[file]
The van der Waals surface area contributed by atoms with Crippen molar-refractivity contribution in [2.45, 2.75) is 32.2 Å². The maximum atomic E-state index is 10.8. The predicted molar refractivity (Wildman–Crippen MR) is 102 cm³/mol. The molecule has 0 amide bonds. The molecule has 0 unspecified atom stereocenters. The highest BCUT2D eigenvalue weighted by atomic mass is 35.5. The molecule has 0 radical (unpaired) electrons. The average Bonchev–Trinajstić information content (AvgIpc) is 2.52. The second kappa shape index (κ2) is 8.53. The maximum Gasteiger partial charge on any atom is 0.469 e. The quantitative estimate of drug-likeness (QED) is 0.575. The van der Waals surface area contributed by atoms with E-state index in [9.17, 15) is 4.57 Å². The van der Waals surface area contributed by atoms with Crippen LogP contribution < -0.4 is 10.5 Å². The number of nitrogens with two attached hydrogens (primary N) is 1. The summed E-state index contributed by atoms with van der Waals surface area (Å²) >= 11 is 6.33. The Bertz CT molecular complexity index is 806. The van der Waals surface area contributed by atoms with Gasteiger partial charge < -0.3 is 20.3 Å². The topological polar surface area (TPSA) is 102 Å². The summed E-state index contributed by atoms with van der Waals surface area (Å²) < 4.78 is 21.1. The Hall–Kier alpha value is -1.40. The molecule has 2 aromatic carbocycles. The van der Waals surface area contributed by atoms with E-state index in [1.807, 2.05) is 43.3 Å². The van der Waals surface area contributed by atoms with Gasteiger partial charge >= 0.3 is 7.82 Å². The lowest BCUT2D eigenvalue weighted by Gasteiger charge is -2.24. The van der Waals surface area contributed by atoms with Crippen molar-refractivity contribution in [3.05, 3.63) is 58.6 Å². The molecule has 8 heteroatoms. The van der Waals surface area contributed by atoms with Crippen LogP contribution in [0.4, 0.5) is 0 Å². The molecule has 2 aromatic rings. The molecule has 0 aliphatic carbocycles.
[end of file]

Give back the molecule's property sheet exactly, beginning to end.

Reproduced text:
The van der Waals surface area contributed by atoms with Crippen molar-refractivity contribution in [2.45, 2.75) is 32.2 Å². The maximum atomic E-state index is 10.8. The predicted molar refractivity (Wildman–Crippen MR) is 102 cm³/mol. The molecule has 0 amide bonds. The molecule has 0 unspecified atom stereocenters. The highest BCUT2D eigenvalue weighted by atomic mass is 35.5. The molecule has 0 radical (unpaired) electrons. The average Bonchev–Trinajstić information content (AvgIpc) is 2.52. The second kappa shape index (κ2) is 8.53. The maximum Gasteiger partial charge on any atom is 0.469 e. The quantitative estimate of drug-likeness (QED) is 0.575. The van der Waals surface area contributed by atoms with E-state index in [9.17, 15) is 4.57 Å². The van der Waals surface area contributed by atoms with Crippen LogP contribution < -0.4 is 10.5 Å². The number of nitrogens with two attached hydrogens (primary N) is 1. The summed E-state index contributed by atoms with van der Waals surface area (Å²) >= 11 is 6.33. The Bertz CT molecular complexity index is 806. The van der Waals surface area contributed by atoms with Gasteiger partial charge < -0.3 is 20.3 Å². The topological polar surface area (TPSA) is 102 Å². The summed E-state index contributed by atoms with van der Waals surface area (Å²) < 4.78 is 21.1. The Hall–Kier alpha value is -1.40. The molecule has 2 aromatic carbocycles. The van der Waals surface area contributed by atoms with E-state index in [1.807, 2.05) is 43.3 Å². The van der Waals surface area contributed by atoms with Gasteiger partial charge >= 0.3 is 7.82 Å². The lowest BCUT2D eigenvalue weighted by Gasteiger charge is -2.24. The van der Waals surface area contributed by atoms with Crippen molar-refractivity contribution in [3.05, 3.63) is 58.6 Å². The molecule has 8 heteroatoms. The van der Waals surface area contributed by atoms with Crippen LogP contribution in [0.4, 0.5) is 0 Å². The molecule has 2 aromatic rings. The molecule has 0 aliphatic carbocycles.